Q: When calling the service using a test tool the response seems to be valid. When calling a Java web service from C# the actual call succeeds but the response object is null. What is wrong?

A: Most likely the response XML is not valid. Pay special attention to messages root element namespace. Is it there? A dirty-quick-fix can be done by subclassing the generated web service class, overriding the GetReaderForMessage method and adding the missing namespace definition using string manipulation functions.

Q: The response message says it’t encoded as UTF8 and this seems to be true (I inspected the binary message using hex editor). Still some of the non ASCII characters like Ä or Ö appear as question marks when read from deserialized response object. What is wrong?

A: It seems that the .NET Framework determines the encoding from HTTP headers. Check “Content-Type” response header. It should match the encoding used in the actual message (ie. “text/html; charset=utf-8”).

Test-driven development in a challenging environment

I started writing my master’s thesis today. It will be a case study on a project where I will re-implement part of an existing system using test driven development. What makes it interesting is that the component to be implemented consists of a SharePoint Web Part user interface and it integrates to Microsoft Project Server. I haven’t done any .Net or SharePoint development in ages and the guys at work said that it’s quite difficult to write unit tests for that kind of stuff. Of course I didn’t believe them!

I think I’ll be making notes on interesting findings here if there will be any.

Code coverage

Full test coverage is a good goal to reach for but it does not prove your program correct.

public int multiply(int a, int b) {
  return a + b;

public void testMultiply() {
  assertEquals( 4, multiply(2,2) );

The above multiply method has full test coverage (statement, path) and it passes the test(s) but it clearly doesn’t do what it is supposed to do.

Generating code documentation form unit tests

I have been practicing test-driven development for a year now. I like it. There is one problem though I’d like to solve. It has been said that unit tests document what the code does and how to use it. In most projects that I have been involved in, this not a very accurate description. The unit tests are normally not very well structured and the names of the unit tests do not describe very well what the code should do. This is likely due to not refactoring the tests as often as the code.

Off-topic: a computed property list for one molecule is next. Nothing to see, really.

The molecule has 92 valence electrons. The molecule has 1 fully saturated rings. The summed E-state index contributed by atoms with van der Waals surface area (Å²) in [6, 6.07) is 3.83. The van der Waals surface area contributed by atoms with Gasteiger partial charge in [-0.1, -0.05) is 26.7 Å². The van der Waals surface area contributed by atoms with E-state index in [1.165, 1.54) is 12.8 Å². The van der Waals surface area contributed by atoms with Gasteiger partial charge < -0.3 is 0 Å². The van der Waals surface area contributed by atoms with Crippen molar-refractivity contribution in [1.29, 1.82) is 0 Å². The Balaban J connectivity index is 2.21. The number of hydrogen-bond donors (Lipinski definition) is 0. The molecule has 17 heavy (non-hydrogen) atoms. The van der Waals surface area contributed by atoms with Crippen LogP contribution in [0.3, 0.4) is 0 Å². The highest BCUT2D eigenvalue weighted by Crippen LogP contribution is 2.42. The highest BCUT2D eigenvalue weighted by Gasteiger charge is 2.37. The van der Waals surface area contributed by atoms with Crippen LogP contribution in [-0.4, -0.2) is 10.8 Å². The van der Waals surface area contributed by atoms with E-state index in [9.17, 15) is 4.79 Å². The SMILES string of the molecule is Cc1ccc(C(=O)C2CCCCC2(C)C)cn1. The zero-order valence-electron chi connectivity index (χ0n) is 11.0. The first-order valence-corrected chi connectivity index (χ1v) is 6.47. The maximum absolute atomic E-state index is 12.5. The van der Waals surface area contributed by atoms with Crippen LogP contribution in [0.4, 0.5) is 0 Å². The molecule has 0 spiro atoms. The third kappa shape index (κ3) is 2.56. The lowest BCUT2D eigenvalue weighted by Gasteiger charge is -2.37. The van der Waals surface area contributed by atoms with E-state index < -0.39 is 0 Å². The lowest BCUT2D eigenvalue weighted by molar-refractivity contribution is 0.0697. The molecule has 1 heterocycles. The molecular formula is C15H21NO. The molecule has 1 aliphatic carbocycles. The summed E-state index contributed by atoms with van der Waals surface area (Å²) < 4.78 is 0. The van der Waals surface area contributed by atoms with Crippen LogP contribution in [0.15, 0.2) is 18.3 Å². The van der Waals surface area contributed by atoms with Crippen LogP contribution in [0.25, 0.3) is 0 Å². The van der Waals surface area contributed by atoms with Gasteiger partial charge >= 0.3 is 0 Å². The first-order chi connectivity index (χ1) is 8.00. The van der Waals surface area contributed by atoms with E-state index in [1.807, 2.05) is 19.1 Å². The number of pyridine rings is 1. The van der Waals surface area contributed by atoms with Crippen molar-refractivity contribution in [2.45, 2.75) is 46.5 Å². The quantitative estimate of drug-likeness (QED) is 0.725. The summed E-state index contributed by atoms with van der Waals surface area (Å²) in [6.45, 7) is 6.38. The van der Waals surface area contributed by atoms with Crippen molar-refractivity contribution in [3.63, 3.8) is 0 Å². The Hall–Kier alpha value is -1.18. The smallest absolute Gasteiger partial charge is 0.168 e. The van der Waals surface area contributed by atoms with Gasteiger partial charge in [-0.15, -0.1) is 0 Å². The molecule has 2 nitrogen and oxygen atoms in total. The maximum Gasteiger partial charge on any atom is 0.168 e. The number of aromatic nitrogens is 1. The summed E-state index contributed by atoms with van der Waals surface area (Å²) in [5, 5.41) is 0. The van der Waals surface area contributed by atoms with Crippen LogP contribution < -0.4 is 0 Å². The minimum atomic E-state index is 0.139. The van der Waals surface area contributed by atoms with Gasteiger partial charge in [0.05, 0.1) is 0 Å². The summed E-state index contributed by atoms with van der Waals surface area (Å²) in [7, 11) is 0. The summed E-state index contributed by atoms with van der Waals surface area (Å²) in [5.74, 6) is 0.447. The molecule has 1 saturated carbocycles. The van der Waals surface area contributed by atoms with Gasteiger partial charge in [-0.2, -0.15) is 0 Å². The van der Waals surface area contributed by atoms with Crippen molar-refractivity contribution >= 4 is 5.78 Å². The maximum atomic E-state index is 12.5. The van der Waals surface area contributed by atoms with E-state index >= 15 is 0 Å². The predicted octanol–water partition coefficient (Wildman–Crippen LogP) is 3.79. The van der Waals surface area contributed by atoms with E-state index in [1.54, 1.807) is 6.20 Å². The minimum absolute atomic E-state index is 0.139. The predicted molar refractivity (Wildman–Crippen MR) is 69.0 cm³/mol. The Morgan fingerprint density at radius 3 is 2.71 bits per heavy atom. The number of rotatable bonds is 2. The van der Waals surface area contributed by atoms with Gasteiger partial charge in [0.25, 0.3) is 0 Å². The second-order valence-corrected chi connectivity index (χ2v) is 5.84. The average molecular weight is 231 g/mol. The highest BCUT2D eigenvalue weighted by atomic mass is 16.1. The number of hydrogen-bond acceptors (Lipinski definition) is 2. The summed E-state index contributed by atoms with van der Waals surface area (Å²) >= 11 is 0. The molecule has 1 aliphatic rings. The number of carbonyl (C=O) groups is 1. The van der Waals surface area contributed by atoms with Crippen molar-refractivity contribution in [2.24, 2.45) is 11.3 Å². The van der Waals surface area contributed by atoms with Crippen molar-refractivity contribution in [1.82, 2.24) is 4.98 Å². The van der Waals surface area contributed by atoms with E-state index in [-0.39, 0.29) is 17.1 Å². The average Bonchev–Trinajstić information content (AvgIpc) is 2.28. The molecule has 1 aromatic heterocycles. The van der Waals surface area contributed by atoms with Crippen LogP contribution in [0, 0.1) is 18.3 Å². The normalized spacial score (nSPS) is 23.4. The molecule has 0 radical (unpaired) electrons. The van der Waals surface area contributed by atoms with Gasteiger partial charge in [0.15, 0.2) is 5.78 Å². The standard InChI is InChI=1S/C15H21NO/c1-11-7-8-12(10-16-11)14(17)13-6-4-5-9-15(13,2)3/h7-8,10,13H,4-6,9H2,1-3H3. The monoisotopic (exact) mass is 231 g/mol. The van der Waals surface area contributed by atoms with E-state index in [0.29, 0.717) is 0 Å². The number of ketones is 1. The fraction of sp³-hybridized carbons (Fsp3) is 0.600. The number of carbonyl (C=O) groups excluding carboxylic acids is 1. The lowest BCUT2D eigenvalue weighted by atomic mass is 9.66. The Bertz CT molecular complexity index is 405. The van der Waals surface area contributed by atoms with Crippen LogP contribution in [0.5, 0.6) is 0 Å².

Here is a fragment from a hypothetical unit test:

public class UnitTestingPracticeTest extends TestCase {

  public void testUnitTestDescribesWhatTheCodeDoes() {



  public void testUnitTestDescribesHowToUseTheCode() {

    UnitTest unitTest = new UnitTest(ClassUnderTest.class);




At least to me, this does not seem very readable. If I want to understand what the unit test is trying to tell me, I have to read it word by word. Compared to normal text, reading unit test code is a lot slower. If the tests were more readable, would it cause people to pay more attention to them and keep them as sharply refactored and intentional as the actual code? I was thinking of a tool that would reformat the test code to be more readable. How about something along the following:

Module documentation

This could be completely generated from the unit test code. All it takes is that the people make unit test names as describing as possible.

OpenOffice page styles and page numbering

I just learned how to use page styles AND page numbering in OpenOffice (actually in NeoOffice, but this should apply to OpenOffice as well). When I tried to use page styles for the first time, it changed the page style of entire document and that was not the thing I wanted. The problematic part with page numbers is when you have create cover pages or a tables of contents and you do not want your page numbering start from the actual first page (eg. cover page).

The thing with the page styles seems to be that you have to break your document in parts using a thing called manual break. Here is how to use different page styles in one document:

  1. Select “File > New > Text document” to create a new document
  2. Open a tool box called “Styles and Formatting”:
    Syles and Formatting panel
  3. Create a new page style called “Cover page”:
    Creating a page style
    Here you can define custom layout settings for your cover page.
  4. (Double click the created style to apply it to the current page)
  5. Write something on the cover page (do not use built-in heading styles)
  6. Select “Insert > Manual break…”, leave the “Type” radio button to “Page break” but do not leave the “Style” selection to “[None]”. In this example I select page style “Index” because the next page will be the table of contents.
  7. Select “Insert > Indexes and tables > Indexes and tables…”, select type “Table of contents” and click OK.

Ok, now we have a two paged document with a cover page and a table of contents, each page using different page styles. You can change and modify your page styles using the “Styles and Formatting” panel.

Now, to make the actual document page numbering to start from the next page, do the following:

  1. This is the most important step to make our page numbering to work! Select “Insert > Manual break…” after the table of contents and use following settings:
    Manual page break for starting page numbering
    It is very important that you select a page style for your next page and check the “Change page number” selection. You can leave the number field to default.
  2. Select “Insert > Header > Default” (or Footer) to add header on every content page
  3. Activate header and select “Insert > Fields > Page nuber”
  4. Now, write few pages of something structured (ie. using built-in heading styles)
  5. Update your page of contents and enjoy the correct page numbering!

I hope this helps someone :)